Henson’s puppets are finely crafted and the sets and characters are unique and entertaining. The music by David Bowie and Trevor Jones is outstanding. It’s a testament to the quality of the film that rather than be forgotten, 30 years later it’s being replayed in theaters around the nation.

Released in June 1986, Labyrinth is the story of a teenage girl, Sarah (played by Jennifer Connelly), who must journey to the center of a complex labyrinth to rescue her infant brother, Toby, who has been kidnapped by Jareth (played by David Bowie), the Goblin King. Along the way, she makes friends with colorful characters like Hoggle, a dwarf; Ludo, a large hairy beast; and Sir Didymus, a tenacious Fox Terrier. The film was a commercial disappointment, losing $12 million. Depressed by the failure, Jim Henson never made another feature film. He died four years later, in 1990.

The 30th Anniversary theatrical showing included interviews with Jennifer Connelly (who was 14 years old in 1986) and Jim Henson’s son, Brian, as well as a look at the Henson collection at the Center for Puppetry Arts in Atlanta, Georgia. It showed the care and detail that went into making the puppets. In Labyrinth, two brass door knockers seem to come to life. The door knockers are not CGI: they were actually made of foam painted to look metal. The illusion holds up even on the big screen.

I’ve always thought that CGI hasn’t come close to the puppets, miniatures, and practical effects of the 1980s in terms of realism. There’s something too clean, too perfect and precise about CGI. Labyrinth does use some effects like matte paintings and green screen that look terrible, but overall the effects quality is solid. Interestingly, Labyrinth contains one of the first uses of a CGI animal in a film–the owl in the opening credits.

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Morgan

Released in early September, Morgan (2016) was billed as a promising new sci-fi horror/mystery movie, but quickly falls flat.  It stars Kate Mara as Lee Weathers, a “corporate consultant,” Anya Taylor-Joy as Morgan, and Rose Leslie as a behavior specialist. Paul Giamatti makes a notable appearance as the only character with emotional depth.

Going into the film, I thought it was going to explore the ethical issue of genetic manipulation and cybernetic enhancement. I thought it would pose an interesting dilemma to the audience about whether research of this nature should be pursued, like Ex Machina (2015) did for artificial intelligence. Boy, was I disappointed.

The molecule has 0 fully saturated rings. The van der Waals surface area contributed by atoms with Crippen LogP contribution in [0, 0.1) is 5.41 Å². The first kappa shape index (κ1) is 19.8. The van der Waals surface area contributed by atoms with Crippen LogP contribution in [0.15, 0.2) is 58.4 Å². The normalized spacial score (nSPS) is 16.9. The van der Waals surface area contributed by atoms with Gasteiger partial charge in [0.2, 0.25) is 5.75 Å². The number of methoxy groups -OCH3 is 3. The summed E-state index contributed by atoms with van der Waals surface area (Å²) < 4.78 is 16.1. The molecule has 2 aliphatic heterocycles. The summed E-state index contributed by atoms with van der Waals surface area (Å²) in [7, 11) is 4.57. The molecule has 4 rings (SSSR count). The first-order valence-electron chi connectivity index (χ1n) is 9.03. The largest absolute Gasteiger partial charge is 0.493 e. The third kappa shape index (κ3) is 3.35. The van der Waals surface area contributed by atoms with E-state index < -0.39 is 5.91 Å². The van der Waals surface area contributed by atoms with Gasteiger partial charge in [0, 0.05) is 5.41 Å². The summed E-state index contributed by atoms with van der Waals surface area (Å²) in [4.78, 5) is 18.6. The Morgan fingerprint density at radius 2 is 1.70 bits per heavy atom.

First, the film was deceptively marketed. It’s not a mystery and it barely passes for horror. Its IMDB summery is, “A corporate risk-management consultant must decide whether or not to terminate an artificially created humanoid being,” but that’s not actually the plot.

Spoiler alert: the end of the film reveals that the corporate consultant was actually a genetically-enhanced assassin, and the whole exercise was an excuse to see whether her version could defeat the newer version, Morgan. So, in the end, there’s never a question about whether Morgan should be terminated, and the protagonist never solves a mystery–she knew what Morgan was the whole time. The result was a boilerplate chase/assassin thriller.

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Paper Towns: An Existential Mystery

Released in July 2015 and based on the novel by John Green, Paper Towns (2015) is a coming of age story centered on Quentin “Q” Jacobsen and Margo Roth Spiegelman, childhood friends who drift apart while growing up in a nondescript Orlando, Florida subdivision. I enjoyed this film. It weaves urban exploration, road tripping, and geography/cartography around deeper themes involving free will, expectations vs. reality, friendship, and how we confront our own mortality.

The title of the film, Paper Towns, comes from a type of fictitious entry that cartographers sometimes use to discourage plagiarism or copyright infringement. This becomes important when Margo Roth Spiegelman refers to Orlando as a “paper town” before she mysteriously disappears. Her friends attempt to track her down near a famous fictitious entry, Agloe, New York.

To briefly summarize the plot, as a young boy Quentin Jacobsen, played by Nat Wolff, is immediately smitten with Margo Roth Spiegelman, played by Cara Delevingne (a discount Emma Watson), after her family moves into the house across the street. They become inseparable, until one day they discover the body of a man who committed suicide in a park. Margo wants to investigate the man’s death, but Quentin chickens out. After that, the two drift apart. Quentin becomes a band geek who always follows the rules, while Margo constantly lives in the moment and falls in with the popular crowd.

One night, in their senior year of high school, Margo asks Quentin to help get revenge on her boyfriend and her friends, who betrayed her. After sharing this moment together, Margo mysteriously vanishes. Quentin begins to break out of his shell, and enlists the aid of his friends in a lengthy search for his missing soulmate.